Hunter syndrome falls in a group of lysosomal storage diseases known as mucopolysaccharidoses of which it is also known as mucopolysaccharidosis type II (MPS II). It is a rare X linked recessive disorder that is found exclusively in males, although sporadic female cases are also found. Hunter syndrome occurs in 1 in 100,000 to 1 in 170,000 males. It is a progressive disorder that affects most of the organs and systems in the body, including central nervous system, eyes, ears, respiratory system, skin, liver, spleen, heart, gastrointestinal system, skeletal system, and joints.
What Is The Life Expectancy Of A Person With Hunter Syndrome?
There are very few studies that have covered the survival and cause of death of patients with Hunter syndrome. The life expectancy of patients with Hunter syndrome has improved in recent times due to early diagnosis, specialist care, proper medical treatment and improvements in multidisciplinary approach. Studies have shown that patients with neurological involvement and cognitive disability have a shorter life span. The patients with milder form show longer survival rate. Patients with severe form do not live post second decade of life and their life expectancy are in the age group 10-20 years. However, patients with milder form of the disease can live a normal life and live up to the fifth and sixth decade of life. The life expectancy in these patients is in the age group 20-60 years. The primary cause of death in both the severe and milder form is due to respiratory problems followed by cardiac disease. In respiratory problems, pneumonia is the leading cause of death, while in cardiac problems is myocardial infarction. (1)
Clinical Presentation Of Hunter Syndrome
Hunter syndrome is further classified into two types, namely MPS II type A and MPS II type B. MPS II type A is the severe form of Hunter syndrome whereas MPS II type B is the milder form of the syndrome. The differentiating factor between the two forms is that in type A neurological involvement is present whereas in type B there is no neurological involvement. Otherwise, most of the other symptoms are similar except the progression in clinical features of type B is slower than type A. Higher degree of morbidity and mortality is associated with MPS II type A.
The classical clinical presentation of Hunter syndrome starts at the age of 2-4 years for severe form whereas for milder form it is delayed by 2 years since progression of the disease course is slower in the milder form. Hunter syndrome typically presents with neurological involvement in severe forms. Physical appearance has typical coarse facial features with large head and broad forehead, short neck, short stature, broad nose, flattened bridge, thick lips, enlarged tongue, thick hair and brows, excessive hair growth in the body, protruded stomach, hepatomegaly, splenomegaly, hernias (inguinal or umbilical), dysostosis complex, kyphosis, recurrent ear infections, hearing loss (conductive, sensorineural or both), papilledema, reduced vision (especially night vision), hydrocephalus, glaucoma, seizures, respiratory problems, recurrent respiratory tract infections, sore throat, rhinorrhea, sinus infections, cough, cold, throat infections, snoring, sleep apnea, and dysphagia.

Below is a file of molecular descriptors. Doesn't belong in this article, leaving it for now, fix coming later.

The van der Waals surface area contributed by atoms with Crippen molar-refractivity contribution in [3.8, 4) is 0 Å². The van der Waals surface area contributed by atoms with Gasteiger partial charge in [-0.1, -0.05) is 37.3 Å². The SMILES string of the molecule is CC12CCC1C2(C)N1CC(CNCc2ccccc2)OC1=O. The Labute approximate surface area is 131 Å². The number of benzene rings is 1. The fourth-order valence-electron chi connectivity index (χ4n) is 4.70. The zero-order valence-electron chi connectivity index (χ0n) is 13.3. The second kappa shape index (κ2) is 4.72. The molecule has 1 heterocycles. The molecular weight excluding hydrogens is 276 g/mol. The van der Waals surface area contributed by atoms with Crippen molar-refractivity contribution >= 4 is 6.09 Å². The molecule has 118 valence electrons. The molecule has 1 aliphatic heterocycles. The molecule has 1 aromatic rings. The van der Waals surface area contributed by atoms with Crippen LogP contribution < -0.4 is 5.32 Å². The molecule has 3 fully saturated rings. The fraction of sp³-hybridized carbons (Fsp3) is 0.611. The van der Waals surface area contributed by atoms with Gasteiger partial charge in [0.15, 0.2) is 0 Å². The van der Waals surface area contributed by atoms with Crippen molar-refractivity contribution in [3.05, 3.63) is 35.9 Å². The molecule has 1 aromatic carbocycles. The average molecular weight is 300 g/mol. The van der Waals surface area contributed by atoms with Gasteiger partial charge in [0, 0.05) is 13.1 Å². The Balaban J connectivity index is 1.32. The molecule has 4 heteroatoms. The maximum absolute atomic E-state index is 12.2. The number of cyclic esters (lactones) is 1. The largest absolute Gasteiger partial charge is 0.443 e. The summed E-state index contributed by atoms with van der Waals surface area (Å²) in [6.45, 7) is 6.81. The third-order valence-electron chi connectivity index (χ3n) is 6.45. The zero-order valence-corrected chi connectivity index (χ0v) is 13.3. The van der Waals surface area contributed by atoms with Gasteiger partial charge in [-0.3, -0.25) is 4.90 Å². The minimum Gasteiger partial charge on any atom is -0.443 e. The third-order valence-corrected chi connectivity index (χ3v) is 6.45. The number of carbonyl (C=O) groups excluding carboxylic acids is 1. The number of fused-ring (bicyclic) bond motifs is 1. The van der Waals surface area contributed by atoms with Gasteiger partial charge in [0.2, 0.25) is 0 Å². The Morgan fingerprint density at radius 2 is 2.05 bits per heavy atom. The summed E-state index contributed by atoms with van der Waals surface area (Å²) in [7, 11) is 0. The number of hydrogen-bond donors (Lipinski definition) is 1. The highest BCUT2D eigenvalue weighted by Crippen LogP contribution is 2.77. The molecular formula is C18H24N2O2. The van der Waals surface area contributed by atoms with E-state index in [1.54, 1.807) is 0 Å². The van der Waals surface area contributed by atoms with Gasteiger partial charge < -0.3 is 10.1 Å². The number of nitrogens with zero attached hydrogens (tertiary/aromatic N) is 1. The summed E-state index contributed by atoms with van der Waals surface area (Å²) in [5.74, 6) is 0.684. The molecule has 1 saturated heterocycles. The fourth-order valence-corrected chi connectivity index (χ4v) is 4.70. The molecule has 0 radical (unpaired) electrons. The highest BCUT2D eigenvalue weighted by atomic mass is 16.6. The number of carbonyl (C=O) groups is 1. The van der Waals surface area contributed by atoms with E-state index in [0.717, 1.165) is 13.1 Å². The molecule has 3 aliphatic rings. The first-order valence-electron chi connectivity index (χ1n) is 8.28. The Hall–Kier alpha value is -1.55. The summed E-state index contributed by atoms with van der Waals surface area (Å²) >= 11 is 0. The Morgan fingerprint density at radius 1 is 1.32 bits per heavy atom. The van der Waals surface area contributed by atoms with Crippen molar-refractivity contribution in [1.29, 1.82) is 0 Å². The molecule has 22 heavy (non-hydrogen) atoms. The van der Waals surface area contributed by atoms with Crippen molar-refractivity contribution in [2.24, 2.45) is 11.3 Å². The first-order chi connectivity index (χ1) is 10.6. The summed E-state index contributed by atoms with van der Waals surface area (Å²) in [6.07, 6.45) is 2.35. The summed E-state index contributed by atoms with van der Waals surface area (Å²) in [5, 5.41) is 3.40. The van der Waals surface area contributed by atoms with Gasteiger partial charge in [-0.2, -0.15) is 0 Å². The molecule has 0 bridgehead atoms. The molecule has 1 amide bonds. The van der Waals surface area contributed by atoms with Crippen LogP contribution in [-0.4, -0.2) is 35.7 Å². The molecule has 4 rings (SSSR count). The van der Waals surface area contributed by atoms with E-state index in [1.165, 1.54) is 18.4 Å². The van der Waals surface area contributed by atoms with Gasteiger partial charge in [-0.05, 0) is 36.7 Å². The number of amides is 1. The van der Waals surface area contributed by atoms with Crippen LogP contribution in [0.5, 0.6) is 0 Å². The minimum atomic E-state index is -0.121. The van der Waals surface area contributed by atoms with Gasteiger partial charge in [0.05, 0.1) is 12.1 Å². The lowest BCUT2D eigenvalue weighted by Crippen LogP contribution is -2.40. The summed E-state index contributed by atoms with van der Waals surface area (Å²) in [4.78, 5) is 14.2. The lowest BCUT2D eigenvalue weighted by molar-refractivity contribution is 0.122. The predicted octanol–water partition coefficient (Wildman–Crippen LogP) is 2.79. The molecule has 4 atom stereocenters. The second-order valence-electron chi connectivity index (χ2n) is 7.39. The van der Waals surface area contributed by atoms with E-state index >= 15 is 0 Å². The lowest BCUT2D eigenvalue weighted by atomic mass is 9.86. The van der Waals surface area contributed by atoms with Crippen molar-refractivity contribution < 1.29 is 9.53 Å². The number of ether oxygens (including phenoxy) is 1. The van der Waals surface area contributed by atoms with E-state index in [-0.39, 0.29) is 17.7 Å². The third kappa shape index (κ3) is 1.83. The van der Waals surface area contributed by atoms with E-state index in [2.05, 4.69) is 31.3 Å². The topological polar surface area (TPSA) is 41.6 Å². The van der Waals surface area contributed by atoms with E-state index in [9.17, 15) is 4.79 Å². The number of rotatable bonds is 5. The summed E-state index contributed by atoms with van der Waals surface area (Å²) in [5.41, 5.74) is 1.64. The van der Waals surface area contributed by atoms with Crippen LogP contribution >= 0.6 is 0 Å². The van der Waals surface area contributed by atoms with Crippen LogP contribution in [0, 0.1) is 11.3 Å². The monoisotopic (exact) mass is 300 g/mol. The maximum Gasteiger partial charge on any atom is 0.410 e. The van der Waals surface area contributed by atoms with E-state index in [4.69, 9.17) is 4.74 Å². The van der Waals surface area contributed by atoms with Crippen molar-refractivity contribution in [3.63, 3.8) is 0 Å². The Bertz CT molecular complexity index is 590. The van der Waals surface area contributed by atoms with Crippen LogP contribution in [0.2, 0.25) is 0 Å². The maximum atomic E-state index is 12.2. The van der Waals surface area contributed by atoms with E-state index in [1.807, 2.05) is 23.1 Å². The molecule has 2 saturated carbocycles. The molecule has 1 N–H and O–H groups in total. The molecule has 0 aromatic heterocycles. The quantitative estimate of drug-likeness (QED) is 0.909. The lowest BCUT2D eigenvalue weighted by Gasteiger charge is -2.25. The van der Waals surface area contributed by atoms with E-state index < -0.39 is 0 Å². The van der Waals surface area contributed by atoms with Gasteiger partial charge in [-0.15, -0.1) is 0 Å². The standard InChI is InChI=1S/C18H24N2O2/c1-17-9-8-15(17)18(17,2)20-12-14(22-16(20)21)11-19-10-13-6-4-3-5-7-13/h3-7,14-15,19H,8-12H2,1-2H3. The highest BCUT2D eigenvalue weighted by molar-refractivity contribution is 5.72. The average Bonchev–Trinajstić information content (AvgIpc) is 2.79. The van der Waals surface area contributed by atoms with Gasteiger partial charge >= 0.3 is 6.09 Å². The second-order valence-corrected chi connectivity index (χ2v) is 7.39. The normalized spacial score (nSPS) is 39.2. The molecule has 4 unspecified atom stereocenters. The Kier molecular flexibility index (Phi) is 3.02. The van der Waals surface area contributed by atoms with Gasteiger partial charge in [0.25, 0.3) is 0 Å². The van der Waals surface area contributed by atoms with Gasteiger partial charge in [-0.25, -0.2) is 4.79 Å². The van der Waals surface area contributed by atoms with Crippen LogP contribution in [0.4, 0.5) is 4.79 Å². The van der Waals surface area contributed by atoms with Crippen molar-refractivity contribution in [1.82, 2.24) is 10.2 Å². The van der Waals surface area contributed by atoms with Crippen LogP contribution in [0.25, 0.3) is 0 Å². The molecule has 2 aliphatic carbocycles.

Other clinical features include carpal tunnel syndrome, spinal stenosis, heart valve abnormalities, myocardial infarction, ventricular hypertrophy, cardiac failure, joint deformities, joint stiffness, stiff gait, spacing between teeth, malformed teeth with thin enamel, enlargement of gums, skin changes including pebbled skin appearance, Mongolian spots.
Treatment Of Hunter Syndrome
Hunter syndrome is treated after the definitive diagnosis with the help of urine test and blood test. Urine test will show elevated levels of mucopolysaccharides indicating mucopolysacchridoses. Blood test is the definitive test for Hunter syndrome, which will show deficient or very low levels of iduronate sulfatase enzyme and elevated levels of heparan sulfate and dermatan sulfate.
The treatment of Hunter syndrome is IV enzyme replacement therapy, which is quite effective for managing physical symptoms; however, the cognitive symptoms still persist and worsen with time. Physical therapy, speech therapy and other habilitation programs assist in improving the quality of life of patients with Hunter syndrome.